It was Walking Wednesday, part of an integrated workplace wellness program that encourages employees to take an active walk outside during their lunch hour. Trouble was, it was raining cats and dogs with thundering dark skies. One of the walkers sent a quick e-mail to fellow associates suggesting that perhaps the group could walk inside the building. Within a few minutes, a long snake of walkers was winding through the cubicles.
On this day, it may have been easy and likely for individuals to ignore their commitment to participate in Walking Wednesdays, but it was nearly impossible not to jump up from your seat and join the group. The moral of this story? Maybe social networking is much more than keeping in touch with friends on Facebook or Twitter. From a wellness perspective, researchers have shown consistently that diet programs that incorporate a social element into their rules and routine, like group meetings, or peer support systems, are generally much more successful than programs that lack a social component.
As human beings, we have a great potential to influence others, and we also have the propensity to be influenced by others. When it comes to establishing or enhancing workplace wellness programs, more and more benefits professionals realize that social networking needs to be a critical building block of a successful program. "People are connected, and so their health is connected," says Nicholas Christakis, M.D., one of the leading medical researchers in the country.
In a study Dr. Christakis conducted with James H. Fowler, Ph.D., the researchers found that social contagion played a critical role in increasing an individual's risk of becoming obese when a person in her/her social network becomes obese. When a spouse is obese, the person's risk of becoming obese increase 37%, with an obese sibling the increase is 40%, and having a mutual friend who is obese raises the risk factor by 171%, according to the study entitled "The Spread of Obesity in a Large Social Network Over 32 years" published in the New England Journal of Medicine.
Clearly, the power of social influence in changing behaviors needs to be unleashed, especially in workplace wellness programs where people spend 30+ hours together each week. In most workplace situations, naturally formed networks or teams are bound by some common element. Often, the common element is age, family status, common interests, or simply professional affiliations that allow members to easily share information.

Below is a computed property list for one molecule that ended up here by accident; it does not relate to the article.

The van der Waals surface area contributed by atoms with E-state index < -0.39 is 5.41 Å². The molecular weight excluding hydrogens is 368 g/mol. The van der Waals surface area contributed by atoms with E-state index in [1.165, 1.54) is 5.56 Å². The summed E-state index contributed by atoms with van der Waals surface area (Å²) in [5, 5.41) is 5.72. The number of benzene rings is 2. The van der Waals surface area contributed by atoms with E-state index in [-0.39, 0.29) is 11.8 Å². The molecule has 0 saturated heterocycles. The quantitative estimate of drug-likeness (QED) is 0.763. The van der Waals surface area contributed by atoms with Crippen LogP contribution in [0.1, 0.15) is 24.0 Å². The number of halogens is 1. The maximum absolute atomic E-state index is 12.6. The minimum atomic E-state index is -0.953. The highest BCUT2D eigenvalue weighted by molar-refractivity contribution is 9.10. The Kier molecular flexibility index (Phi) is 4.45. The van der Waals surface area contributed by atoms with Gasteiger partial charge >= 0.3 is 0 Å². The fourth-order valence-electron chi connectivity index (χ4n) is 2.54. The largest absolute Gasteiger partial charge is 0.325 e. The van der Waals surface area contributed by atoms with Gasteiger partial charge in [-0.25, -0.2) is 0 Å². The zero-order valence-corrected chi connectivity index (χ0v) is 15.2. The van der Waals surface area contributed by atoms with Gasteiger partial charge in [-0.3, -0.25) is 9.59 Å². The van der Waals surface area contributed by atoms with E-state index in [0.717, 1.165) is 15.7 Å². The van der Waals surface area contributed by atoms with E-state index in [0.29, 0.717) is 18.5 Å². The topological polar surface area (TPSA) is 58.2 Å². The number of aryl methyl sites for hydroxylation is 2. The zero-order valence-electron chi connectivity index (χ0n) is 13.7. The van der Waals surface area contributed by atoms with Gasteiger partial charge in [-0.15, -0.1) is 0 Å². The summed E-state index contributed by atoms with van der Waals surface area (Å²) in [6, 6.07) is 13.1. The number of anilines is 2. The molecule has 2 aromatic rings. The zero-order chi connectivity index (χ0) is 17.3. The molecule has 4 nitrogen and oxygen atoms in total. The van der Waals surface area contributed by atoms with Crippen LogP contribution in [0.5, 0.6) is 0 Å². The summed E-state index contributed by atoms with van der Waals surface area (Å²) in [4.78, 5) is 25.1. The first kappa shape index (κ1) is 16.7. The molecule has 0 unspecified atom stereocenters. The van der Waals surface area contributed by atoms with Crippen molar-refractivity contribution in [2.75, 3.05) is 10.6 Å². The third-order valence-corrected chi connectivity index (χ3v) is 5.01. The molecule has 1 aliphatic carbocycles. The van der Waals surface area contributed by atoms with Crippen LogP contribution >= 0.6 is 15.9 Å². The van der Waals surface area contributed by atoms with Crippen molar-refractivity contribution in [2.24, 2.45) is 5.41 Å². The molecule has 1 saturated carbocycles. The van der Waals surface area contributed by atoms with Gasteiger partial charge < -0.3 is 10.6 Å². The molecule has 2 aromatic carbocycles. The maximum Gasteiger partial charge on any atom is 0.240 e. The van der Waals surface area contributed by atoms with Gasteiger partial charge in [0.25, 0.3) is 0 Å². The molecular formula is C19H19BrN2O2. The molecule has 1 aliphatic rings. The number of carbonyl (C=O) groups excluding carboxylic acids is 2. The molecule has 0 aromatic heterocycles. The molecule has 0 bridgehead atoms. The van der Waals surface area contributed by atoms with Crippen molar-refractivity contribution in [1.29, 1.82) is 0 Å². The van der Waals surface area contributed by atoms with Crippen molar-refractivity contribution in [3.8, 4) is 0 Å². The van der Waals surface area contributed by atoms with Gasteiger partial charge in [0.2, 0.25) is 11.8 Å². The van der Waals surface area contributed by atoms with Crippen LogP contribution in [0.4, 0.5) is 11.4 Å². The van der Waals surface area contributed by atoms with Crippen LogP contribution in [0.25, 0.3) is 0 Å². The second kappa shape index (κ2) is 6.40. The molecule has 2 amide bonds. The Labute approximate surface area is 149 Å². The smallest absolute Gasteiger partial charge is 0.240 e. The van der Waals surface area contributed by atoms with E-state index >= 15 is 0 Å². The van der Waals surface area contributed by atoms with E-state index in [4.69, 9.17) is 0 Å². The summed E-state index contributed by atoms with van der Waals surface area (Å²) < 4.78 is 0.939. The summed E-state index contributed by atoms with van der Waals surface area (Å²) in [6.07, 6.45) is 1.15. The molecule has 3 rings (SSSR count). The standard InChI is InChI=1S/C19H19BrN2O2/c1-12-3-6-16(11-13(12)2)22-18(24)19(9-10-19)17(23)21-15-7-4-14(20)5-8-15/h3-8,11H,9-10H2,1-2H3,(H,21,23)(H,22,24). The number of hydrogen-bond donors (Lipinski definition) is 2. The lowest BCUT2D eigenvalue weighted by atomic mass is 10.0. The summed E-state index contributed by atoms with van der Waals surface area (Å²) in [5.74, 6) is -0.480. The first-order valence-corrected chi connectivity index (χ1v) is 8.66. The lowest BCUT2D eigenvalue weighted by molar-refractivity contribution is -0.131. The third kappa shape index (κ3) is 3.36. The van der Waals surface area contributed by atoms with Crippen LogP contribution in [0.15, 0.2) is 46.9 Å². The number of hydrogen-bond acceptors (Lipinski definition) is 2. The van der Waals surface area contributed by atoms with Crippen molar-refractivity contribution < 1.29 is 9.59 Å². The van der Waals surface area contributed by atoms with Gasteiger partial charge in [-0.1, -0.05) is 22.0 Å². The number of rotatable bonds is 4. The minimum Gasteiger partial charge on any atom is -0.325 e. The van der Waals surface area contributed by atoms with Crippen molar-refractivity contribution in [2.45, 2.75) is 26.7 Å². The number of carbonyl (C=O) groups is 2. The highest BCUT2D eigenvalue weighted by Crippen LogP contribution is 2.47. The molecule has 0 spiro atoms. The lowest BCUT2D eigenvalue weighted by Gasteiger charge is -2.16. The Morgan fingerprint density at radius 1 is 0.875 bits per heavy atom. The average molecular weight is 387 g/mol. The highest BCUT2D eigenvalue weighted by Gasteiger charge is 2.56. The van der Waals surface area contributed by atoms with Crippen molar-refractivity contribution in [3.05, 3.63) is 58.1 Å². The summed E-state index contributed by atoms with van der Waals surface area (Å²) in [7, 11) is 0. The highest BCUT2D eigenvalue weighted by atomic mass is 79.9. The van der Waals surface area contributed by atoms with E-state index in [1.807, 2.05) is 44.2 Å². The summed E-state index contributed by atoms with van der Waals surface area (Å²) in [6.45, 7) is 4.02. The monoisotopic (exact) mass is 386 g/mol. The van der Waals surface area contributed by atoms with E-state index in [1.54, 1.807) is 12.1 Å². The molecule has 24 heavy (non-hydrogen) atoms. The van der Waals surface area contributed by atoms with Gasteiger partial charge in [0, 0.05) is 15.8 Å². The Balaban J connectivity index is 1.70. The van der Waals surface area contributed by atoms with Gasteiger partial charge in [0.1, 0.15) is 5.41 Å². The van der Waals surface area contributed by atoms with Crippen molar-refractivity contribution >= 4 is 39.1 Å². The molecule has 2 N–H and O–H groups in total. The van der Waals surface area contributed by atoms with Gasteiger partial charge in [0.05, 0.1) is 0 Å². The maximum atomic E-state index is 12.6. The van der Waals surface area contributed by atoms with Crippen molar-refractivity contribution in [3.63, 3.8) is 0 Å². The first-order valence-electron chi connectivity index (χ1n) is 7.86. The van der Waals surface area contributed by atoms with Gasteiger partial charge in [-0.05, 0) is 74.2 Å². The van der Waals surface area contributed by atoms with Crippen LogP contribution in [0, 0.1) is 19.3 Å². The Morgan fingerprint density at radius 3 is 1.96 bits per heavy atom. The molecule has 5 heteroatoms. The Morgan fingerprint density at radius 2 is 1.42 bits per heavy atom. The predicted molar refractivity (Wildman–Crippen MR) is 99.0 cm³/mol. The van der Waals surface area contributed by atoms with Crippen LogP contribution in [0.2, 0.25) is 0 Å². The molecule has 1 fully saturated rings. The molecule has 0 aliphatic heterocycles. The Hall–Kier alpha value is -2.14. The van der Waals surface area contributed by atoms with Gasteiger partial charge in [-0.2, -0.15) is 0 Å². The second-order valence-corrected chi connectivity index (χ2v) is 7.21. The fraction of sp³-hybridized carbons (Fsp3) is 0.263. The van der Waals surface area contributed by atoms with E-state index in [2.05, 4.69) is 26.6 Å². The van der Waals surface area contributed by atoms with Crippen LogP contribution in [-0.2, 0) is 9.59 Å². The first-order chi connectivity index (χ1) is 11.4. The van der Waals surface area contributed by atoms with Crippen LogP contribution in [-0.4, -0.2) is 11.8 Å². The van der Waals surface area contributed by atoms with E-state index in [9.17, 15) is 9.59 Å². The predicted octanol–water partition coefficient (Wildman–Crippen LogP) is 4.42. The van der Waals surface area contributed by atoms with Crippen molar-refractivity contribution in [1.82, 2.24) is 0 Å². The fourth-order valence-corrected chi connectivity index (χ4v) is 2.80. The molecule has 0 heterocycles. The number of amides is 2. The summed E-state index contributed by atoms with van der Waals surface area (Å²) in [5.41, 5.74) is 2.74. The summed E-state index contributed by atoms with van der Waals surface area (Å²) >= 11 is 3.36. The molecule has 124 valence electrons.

If you work with a population that already has well-established social networks, introducing a wellness program with a social network element will be fun right from the start. People who already share many values will be enthusiastic to form teams and embark on a friendly competition to lose weight, eat healthier, or incorporate regular exercise and movement into their daily routine. In some cases you may need to take a more active role in defining and supporting teams, but the essence of a social network lies in its members' interest and commitment to a better way of life.
Once you identify the champions for healthier living, all you have to do is give them the tools they need to help motivate their peers. A number of excellent programs can be incorporated into a workplace wellness initiative to establish or strengthen the social networking power at any organization. When you evaluate options for your population, look for on-site or online programs that would work well for employees of all fitness levels.
For employees who are already connected via e-mail and other social networking sites, it is important to offer tools that allow them to exchange information, share goals and accomplishments, and encourage each other. Teamwork sometimes needs a little prodding in the beginning, but celebrating results will keep the spirit of the competition and challenge alive, especially if you continually communicate why changing behaviors is the best way to achieve long-term benefits.
About the Author
Colleen Reilly is the founder and president of Total Well-Being, a leading provider of workplace wellness programs with a holistic approach to wellness-providing services that motivate employees to achieve their physical, financial, personal, and professional wellness goals.